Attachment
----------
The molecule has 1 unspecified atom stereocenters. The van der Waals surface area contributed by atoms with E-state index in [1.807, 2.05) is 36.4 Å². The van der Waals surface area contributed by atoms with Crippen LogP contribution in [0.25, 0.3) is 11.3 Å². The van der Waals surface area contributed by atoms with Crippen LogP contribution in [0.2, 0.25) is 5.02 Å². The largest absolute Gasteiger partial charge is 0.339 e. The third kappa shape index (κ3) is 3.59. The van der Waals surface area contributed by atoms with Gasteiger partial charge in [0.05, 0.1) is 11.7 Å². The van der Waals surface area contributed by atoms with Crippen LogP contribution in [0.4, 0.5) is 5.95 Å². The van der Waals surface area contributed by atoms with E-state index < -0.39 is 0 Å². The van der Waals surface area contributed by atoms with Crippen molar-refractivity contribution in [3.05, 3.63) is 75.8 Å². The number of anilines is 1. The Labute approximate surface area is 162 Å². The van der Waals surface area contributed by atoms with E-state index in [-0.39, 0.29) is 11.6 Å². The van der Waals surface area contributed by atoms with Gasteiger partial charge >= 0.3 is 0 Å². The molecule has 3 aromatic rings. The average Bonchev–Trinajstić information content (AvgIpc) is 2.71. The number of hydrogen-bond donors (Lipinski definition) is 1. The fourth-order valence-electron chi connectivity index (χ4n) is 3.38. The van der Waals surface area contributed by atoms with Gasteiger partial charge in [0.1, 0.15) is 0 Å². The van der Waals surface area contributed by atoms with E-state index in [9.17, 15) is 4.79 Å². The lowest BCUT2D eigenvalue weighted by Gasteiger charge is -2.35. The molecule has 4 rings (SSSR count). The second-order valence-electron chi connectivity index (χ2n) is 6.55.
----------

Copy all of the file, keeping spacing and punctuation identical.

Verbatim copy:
The molecule has 1 unspecified atom stereocenters. The van der Waals surface area contributed by atoms with E-state index in [1.807, 2.05) is 36.4 Å². The van der Waals surface area contributed by atoms with Crippen LogP contribution in [0.25, 0.3) is 11.3 Å². The van der Waals surface area contributed by atoms with Crippen LogP contribution in [0.2, 0.25) is 5.02 Å². The largest absolute Gasteiger partial charge is 0.339 e. The third kappa shape index (κ3) is 3.59. The van der Waals surface area contributed by atoms with Gasteiger partial charge in [0.05, 0.1) is 11.7 Å². The van der Waals surface area contributed by atoms with Crippen LogP contribution in [0.4, 0.5) is 5.95 Å². The van der Waals surface area contributed by atoms with E-state index < -0.39 is 0 Å². The van der Waals surface area contributed by atoms with Crippen molar-refractivity contribution in [3.05, 3.63) is 75.8 Å². The number of anilines is 1. The Labute approximate surface area is 162 Å². The van der Waals surface area contributed by atoms with E-state index in [-0.39, 0.29) is 11.6 Å². The van der Waals surface area contributed by atoms with Gasteiger partial charge >= 0.3 is 0 Å². The molecule has 3 aromatic rings. The average Bonchev–Trinajstić information content (AvgIpc) is 2.71. The number of hydrogen-bond donors (Lipinski definition) is 1. The fourth-order valence-electron chi connectivity index (χ4n) is 3.38. The van der Waals surface area contributed by atoms with Gasteiger partial charge in [0.1, 0.15) is 0 Å². The van der Waals surface area contributed by atoms with E-state index in [9.17, 15) is 4.79 Å². The lowest BCUT2D eigenvalue weighted by Gasteiger charge is -2.35. The molecule has 4 rings (SSSR count). The second-order valence-electron chi connectivity index (χ2n) is 6.55.